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Parkinson's drugs come under scrutiny

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Levodopa's ability to reduce the distressing symptoms of early-stage Parkinson's disease has earned itself enough street cred to become the first-line treatment for the condition

Levodopa's ability to reduce the distressing symptoms of early-stage Parkinson's disease has earned itself enough street cred to become the first-line treatment for the condition. However, there's a flip-side to every coin, and this drug is no exception.

Researchers at Columbia University in New York tested the drug on 361 patients with early Parkinson's and, as expected, found that levodopa helped to alleviate the stiffness, tremors, spasms and poor muscle control associated with the neurodegenerative disorder.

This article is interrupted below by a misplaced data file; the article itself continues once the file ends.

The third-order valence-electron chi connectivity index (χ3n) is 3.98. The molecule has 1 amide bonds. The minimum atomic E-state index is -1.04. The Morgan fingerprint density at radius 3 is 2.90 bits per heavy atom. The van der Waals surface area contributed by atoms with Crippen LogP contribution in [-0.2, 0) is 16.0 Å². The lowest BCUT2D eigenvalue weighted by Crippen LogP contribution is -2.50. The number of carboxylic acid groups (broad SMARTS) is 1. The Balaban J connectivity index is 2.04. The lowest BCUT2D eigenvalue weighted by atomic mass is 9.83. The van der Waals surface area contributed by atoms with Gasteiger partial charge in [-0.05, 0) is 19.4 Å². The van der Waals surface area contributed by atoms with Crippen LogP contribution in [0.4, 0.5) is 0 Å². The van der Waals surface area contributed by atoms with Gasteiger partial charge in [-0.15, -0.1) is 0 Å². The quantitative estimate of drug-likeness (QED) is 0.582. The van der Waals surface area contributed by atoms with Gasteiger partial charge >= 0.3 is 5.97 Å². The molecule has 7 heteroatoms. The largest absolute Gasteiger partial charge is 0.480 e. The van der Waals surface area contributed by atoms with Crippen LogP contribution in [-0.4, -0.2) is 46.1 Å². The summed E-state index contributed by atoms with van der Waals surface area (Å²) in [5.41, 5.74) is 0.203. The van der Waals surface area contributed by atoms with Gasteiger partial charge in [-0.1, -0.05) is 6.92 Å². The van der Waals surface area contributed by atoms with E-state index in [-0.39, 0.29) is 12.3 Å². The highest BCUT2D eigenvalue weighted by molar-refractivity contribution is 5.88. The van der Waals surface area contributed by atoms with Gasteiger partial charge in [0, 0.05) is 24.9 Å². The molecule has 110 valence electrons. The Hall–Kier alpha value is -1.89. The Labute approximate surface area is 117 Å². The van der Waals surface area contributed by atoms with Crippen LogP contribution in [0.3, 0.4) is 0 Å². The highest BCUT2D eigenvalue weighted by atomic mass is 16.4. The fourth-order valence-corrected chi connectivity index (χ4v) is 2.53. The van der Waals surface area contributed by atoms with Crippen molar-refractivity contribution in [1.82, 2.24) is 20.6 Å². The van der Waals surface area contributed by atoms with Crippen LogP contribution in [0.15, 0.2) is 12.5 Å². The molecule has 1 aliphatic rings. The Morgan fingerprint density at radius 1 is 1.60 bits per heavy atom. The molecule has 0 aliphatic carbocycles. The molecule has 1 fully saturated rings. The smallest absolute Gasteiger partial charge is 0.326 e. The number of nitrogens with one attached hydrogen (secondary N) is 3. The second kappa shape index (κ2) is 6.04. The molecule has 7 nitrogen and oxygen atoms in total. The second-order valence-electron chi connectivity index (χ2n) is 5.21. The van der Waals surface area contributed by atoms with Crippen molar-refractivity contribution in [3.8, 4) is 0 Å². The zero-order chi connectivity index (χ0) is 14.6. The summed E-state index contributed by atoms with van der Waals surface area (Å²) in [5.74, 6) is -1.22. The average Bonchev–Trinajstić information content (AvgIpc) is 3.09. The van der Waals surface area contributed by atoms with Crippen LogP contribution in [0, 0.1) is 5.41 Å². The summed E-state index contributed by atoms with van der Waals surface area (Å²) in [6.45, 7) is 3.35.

However, on scanning the patients' brains, they discovered that the drug was actually causing damage to nerve endings - in particular, to the dopamine receptors that play an important role in controlling symptoms.

In other words, while patients need the drug to ease symptoms, they are also accelerating the progress of the disease. So far, this paradox has left scientists stumped, with a big question mark hanging over how the long-term use of levodopa will affect patients with Parkinson's (N Engl J Med, 2004; 351: 2547-9).

Another drug under the microscope is rivastigmine, usually prescribed for people with Alzheimer's. A research team in Istanbul decided to try it for mild-to-moderate dementia related to advanced Parkinson's. While 19.8 per cent of patients improved in symptoms, 13 per cent got worse. To top it off, 29 per cent reported nausea, 17 per cent suffered vomiting and 10 per cent had tremors (N Engl J Med, 2004; 351: 2509-18).


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